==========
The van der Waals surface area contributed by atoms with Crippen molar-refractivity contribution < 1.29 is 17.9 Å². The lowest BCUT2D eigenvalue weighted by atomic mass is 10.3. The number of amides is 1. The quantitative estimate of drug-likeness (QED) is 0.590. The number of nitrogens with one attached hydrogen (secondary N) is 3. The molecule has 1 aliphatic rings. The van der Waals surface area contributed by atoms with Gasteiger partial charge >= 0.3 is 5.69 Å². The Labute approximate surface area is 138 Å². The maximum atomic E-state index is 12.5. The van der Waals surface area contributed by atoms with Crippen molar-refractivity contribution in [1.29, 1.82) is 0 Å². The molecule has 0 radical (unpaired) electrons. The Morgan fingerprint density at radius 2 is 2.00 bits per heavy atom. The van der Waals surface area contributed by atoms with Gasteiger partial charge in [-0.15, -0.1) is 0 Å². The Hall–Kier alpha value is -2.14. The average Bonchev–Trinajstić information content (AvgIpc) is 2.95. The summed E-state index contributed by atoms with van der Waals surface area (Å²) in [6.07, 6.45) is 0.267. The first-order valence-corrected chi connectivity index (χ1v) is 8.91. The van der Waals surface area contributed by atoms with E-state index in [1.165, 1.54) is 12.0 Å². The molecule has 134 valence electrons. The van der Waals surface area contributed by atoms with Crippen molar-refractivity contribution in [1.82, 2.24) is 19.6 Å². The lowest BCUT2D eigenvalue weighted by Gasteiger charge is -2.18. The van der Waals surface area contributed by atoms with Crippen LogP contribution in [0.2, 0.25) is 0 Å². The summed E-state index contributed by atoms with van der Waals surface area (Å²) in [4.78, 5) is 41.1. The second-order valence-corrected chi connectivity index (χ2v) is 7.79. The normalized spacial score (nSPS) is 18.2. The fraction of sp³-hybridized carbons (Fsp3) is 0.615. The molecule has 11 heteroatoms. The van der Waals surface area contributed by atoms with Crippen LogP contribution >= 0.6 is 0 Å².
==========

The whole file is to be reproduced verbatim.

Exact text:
The van der Waals surface area contributed by atoms with Crippen molar-refractivity contribution < 1.29 is 17.9 Å². The lowest BCUT2D eigenvalue weighted by atomic mass is 10.3. The number of amides is 1. The quantitative estimate of drug-likeness (QED) is 0.590. The number of nitrogens with one attached hydrogen (secondary N) is 3. The molecule has 1 aliphatic rings. The van der Waals surface area contributed by atoms with Gasteiger partial charge >= 0.3 is 5.69 Å². The Labute approximate surface area is 138 Å². The maximum atomic E-state index is 12.5. The van der Waals surface area contributed by atoms with Crippen molar-refractivity contribution in [1.29, 1.82) is 0 Å². The molecule has 0 radical (unpaired) electrons. The Morgan fingerprint density at radius 2 is 2.00 bits per heavy atom. The van der Waals surface area contributed by atoms with Gasteiger partial charge in [-0.15, -0.1) is 0 Å². The Hall–Kier alpha value is -2.14. The average Bonchev–Trinajstić information content (AvgIpc) is 2.95. The summed E-state index contributed by atoms with van der Waals surface area (Å²) in [6.07, 6.45) is 0.267. The first-order valence-corrected chi connectivity index (χ1v) is 8.91. The van der Waals surface area contributed by atoms with E-state index in [1.165, 1.54) is 12.0 Å². The molecule has 134 valence electrons. The van der Waals surface area contributed by atoms with Crippen molar-refractivity contribution in [1.82, 2.24) is 19.6 Å². The lowest BCUT2D eigenvalue weighted by Gasteiger charge is -2.18. The van der Waals surface area contributed by atoms with Crippen LogP contribution in [0.2, 0.25) is 0 Å². The summed E-state index contributed by atoms with van der Waals surface area (Å²) in [4.78, 5) is 41.1. The second-order valence-corrected chi connectivity index (χ2v) is 7.79. The normalized spacial score (nSPS) is 18.2. The fraction of sp³-hybridized carbons (Fsp3) is 0.615. The molecule has 11 heteroatoms. The van der Waals surface area contributed by atoms with Crippen LogP contribution >= 0.6 is 0 Å².